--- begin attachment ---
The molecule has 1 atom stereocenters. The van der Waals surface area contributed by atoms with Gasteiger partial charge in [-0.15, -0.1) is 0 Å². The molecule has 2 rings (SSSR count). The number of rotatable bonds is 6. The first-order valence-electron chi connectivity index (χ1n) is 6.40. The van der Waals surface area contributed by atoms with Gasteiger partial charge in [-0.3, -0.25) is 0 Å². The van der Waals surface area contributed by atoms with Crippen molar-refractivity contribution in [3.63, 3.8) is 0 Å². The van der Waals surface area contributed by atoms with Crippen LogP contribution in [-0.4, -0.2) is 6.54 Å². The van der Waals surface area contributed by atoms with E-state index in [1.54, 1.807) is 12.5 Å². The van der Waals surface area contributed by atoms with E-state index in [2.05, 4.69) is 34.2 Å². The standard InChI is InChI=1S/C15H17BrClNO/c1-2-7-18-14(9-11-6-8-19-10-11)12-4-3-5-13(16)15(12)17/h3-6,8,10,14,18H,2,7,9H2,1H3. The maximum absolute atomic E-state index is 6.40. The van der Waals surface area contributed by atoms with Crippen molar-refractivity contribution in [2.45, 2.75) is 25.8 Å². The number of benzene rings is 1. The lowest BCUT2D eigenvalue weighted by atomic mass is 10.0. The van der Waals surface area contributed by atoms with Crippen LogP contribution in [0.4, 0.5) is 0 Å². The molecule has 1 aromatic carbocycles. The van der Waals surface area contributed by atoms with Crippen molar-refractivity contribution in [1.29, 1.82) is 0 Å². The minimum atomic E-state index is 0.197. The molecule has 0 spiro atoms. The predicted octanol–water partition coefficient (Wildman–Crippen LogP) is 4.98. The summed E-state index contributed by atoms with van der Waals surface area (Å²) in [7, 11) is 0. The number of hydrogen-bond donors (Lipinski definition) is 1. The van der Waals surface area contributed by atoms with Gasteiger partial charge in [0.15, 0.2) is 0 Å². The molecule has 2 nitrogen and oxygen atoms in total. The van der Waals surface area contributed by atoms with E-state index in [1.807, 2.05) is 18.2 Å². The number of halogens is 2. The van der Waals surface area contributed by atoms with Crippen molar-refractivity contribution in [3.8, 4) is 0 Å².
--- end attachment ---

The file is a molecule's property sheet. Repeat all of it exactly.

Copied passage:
The molecule has 1 atom stereocenters. The van der Waals surface area contributed by atoms with Gasteiger partial charge in [-0.15, -0.1) is 0 Å². The molecule has 2 rings (SSSR count). The number of rotatable bonds is 6. The first-order valence-electron chi connectivity index (χ1n) is 6.40. The van der Waals surface area contributed by atoms with Gasteiger partial charge in [-0.3, -0.25) is 0 Å². The van der Waals surface area contributed by atoms with Crippen molar-refractivity contribution in [3.63, 3.8) is 0 Å². The van der Waals surface area contributed by atoms with Crippen LogP contribution in [-0.4, -0.2) is 6.54 Å². The van der Waals surface area contributed by atoms with E-state index in [1.54, 1.807) is 12.5 Å². The van der Waals surface area contributed by atoms with E-state index in [2.05, 4.69) is 34.2 Å². The standard InChI is InChI=1S/C15H17BrClNO/c1-2-7-18-14(9-11-6-8-19-10-11)12-4-3-5-13(16)15(12)17/h3-6,8,10,14,18H,2,7,9H2,1H3. The maximum absolute atomic E-state index is 6.40. The van der Waals surface area contributed by atoms with Crippen molar-refractivity contribution in [2.45, 2.75) is 25.8 Å². The number of benzene rings is 1. The lowest BCUT2D eigenvalue weighted by atomic mass is 10.0. The van der Waals surface area contributed by atoms with Crippen LogP contribution in [0.4, 0.5) is 0 Å². The molecule has 1 aromatic carbocycles. The van der Waals surface area contributed by atoms with Crippen molar-refractivity contribution in [1.29, 1.82) is 0 Å². The minimum atomic E-state index is 0.197. The molecule has 0 spiro atoms. The predicted octanol–water partition coefficient (Wildman–Crippen LogP) is 4.98. The summed E-state index contributed by atoms with van der Waals surface area (Å²) in [7, 11) is 0. The number of hydrogen-bond donors (Lipinski definition) is 1. The van der Waals surface area contributed by atoms with Gasteiger partial charge in [0.15, 0.2) is 0 Å². The molecule has 2 nitrogen and oxygen atoms in total. The van der Waals surface area contributed by atoms with E-state index in [1.807, 2.05) is 18.2 Å². The number of halogens is 2. The van der Waals surface area contributed by atoms with Crippen molar-refractivity contribution in [3.8, 4) is 0 Å².